The other night I had a dream that I was sitting on the sidewalk on Moody Street, Pawtucketville, Lowell, Mass., with a pencil and paper in my hand saying to myself "Describe the wrinkly tar of this sidewalk, also the iron pickets of Textile Institute, or the doorway where Lousy and you and G.J.’s always sittin and dont stop to think of words when you do stop, just stop to think of the picture better - and let your mind off yourself in this work.” -

From the wrinkly tar corner Moody begins her suburban rise through the salt white tenements of Pawtucketvifle to reach a Greek peak at the Dracut border wild woods surrounding Lowell, where Greek veterans of American occupation from Crete rush in the early morn with a pail for the goat in the meadow—Drabut Tigers is the name of the Meadow, it is where in the late summer we conduct ‘vast baseball series in a gray clawmouth rainy dark of Final Games, September, Leo Martin pitching, Gene Plouffe shortstop, Joe Plouffe (in the soft piss. of mists) temporarily playing rightfield… Moody Street that begins a den of thieves near the City Hall concludes ‘mongst ballplayers of the windy hill (all roar like Denver, Minneapolis, St. Paul with the activities of ten thousand heroes of poolhall, field and porch) (hear the hunters crash their guns in skinny black brakes, making deer covers for their motors)—up goes old Moody Street, pest Gershom, Mt. Vernon and furthers, to lose itself at the end of the car line, top of the switchpole in trolley days, now place where busdriver checks yellow wristwatch—lost in birch woods of crow time. There you can turn and survey all of Lowell, on a dry bitterly cold night after a blizzard, in the keen edgeblue night etching her old rosy face City Hall clock to the prunes of heaven those flashing stars; from Billenca the wind came blowing dry sun-winds against moisty blizzard-clouds and ended up the storm and made news; you see all Lowell ...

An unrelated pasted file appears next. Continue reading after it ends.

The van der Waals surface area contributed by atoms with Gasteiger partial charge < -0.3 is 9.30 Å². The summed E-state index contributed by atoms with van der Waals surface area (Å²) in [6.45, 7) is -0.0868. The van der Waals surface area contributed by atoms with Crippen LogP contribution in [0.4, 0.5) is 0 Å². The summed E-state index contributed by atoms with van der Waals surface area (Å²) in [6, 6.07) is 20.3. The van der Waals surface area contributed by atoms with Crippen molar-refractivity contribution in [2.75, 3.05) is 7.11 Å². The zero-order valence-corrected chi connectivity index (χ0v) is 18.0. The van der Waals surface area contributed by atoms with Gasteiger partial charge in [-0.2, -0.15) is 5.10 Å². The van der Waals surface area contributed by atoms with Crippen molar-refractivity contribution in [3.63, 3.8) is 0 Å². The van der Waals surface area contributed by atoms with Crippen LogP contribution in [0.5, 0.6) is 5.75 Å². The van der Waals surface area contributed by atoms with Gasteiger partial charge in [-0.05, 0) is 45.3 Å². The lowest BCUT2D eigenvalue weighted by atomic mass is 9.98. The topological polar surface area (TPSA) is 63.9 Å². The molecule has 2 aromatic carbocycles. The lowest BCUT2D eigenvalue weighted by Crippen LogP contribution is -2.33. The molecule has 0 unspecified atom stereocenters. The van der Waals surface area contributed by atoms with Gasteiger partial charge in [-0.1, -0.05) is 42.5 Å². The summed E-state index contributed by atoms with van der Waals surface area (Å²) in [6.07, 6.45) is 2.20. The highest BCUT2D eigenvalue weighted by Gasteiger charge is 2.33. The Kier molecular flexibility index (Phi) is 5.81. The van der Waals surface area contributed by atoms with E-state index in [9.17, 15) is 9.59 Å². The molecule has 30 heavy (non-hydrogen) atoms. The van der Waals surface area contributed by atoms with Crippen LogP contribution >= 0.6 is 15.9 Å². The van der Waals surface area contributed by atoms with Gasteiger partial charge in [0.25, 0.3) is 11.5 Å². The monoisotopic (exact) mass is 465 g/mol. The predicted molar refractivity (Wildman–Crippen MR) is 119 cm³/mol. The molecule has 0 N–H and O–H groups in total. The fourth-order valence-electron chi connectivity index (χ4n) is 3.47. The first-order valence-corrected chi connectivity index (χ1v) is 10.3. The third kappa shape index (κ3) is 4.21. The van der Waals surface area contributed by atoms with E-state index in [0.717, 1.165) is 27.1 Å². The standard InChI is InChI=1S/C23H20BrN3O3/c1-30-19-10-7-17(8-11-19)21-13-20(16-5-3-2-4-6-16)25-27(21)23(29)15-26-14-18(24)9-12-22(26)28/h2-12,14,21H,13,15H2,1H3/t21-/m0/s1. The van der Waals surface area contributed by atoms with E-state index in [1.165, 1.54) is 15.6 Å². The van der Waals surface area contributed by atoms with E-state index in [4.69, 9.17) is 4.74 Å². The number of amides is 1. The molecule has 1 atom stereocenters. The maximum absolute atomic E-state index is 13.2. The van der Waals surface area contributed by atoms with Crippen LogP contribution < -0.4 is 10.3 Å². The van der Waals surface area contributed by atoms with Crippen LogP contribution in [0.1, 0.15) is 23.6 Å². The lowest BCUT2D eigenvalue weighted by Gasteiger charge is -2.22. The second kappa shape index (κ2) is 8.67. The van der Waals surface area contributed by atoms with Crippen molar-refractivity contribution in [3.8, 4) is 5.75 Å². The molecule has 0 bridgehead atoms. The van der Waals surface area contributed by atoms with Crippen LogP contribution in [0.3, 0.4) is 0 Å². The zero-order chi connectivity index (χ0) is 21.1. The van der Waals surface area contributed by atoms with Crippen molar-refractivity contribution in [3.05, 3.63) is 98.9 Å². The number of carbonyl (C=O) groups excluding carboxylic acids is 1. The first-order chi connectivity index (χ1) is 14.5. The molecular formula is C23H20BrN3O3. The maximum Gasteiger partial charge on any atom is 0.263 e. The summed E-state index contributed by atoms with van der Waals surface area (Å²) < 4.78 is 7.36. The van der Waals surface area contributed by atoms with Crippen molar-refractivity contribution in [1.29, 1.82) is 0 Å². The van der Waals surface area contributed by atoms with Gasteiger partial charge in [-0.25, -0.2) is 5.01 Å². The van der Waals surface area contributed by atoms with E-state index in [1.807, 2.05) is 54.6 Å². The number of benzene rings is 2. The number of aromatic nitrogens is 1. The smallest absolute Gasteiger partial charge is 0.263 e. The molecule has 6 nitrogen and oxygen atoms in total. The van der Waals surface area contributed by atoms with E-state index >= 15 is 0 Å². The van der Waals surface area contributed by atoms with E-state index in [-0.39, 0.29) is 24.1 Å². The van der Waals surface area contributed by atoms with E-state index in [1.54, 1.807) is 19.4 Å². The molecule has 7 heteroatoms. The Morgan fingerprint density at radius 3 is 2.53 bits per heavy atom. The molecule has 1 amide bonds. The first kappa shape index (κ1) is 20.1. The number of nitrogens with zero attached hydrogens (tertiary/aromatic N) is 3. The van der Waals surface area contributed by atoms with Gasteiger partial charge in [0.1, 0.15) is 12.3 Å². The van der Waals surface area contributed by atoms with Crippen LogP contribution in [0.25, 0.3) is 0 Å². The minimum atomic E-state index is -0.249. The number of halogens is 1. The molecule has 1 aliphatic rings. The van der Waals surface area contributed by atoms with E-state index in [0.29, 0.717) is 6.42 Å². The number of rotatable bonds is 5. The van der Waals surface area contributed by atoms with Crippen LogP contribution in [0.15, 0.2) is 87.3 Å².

Survivor of the storm, all white and still in a keen.

Jack Kerouac, Dr. Sax


One grey November during the last years of the seventies, in South City (one of Northern California’s many suburbs), there occurred a day full of particularly random events. As the years have gone by, few have held on to the newspaper clippings, and most people have forgotten entirely of the fortune (or misfortune) brought by that day’s events.

During those momentous 24 hours there was an abnormal electrical current in the air, most likely due to a string of massive lightning storms that had passed through the area in the preceding weeks. This electrical current caused a slew of South City residents to experience uncontrollable hair. It was no coincidence that the percentage of people to call in sick at work that day was up by sixteen percent. Also, it is said that four dogs on West Orange Avenue broke free from their yards and ran through the town, terrorizing every cat in a six—mile radius. The dogcatcher was called back into work, despite the uncontrollable hair.

Thirty-two babies were brought to the nearby hospitals with fearsome cases of the hiccups, seventeen teenage girls shaved their heads, and seven percent of the blackbird population dropped dead.

The most astonishing statistic, however, is the number of people who are said to have fallen in love. Thirty-eight people from the Sunshine district, eleven in the Hillside district,Forty-four on Grand avenue alone, and six bartenders from “Alleyoop’s” all claim to have fallen head over heels in love with the man or woman of their dreams on that particular day.

Among the ninety-nine people in South City to fall in love were my parents, Manuel Mejia—Mares and Deborah Jones.

If I’d had anything to do with my conception, the preceding story would be true, alas; the truth is even more ridiculous than that. My folks met at the Jack in the Box on the corner of Spruce and Railroad Avenues. My Dad says that he and my Mom worked there together, but my Mom always denied that, and said that she just happened to have a rare hankering for a burger. She also said that she mistook my Dad for a girl because of his long hair, but she probably just said that to cut Dad down. In all probability, Mom fell in love with Dad at first sight, paper hat and all.

Melina Mejia, Writer's Craft



Back to the top.


Mary Karr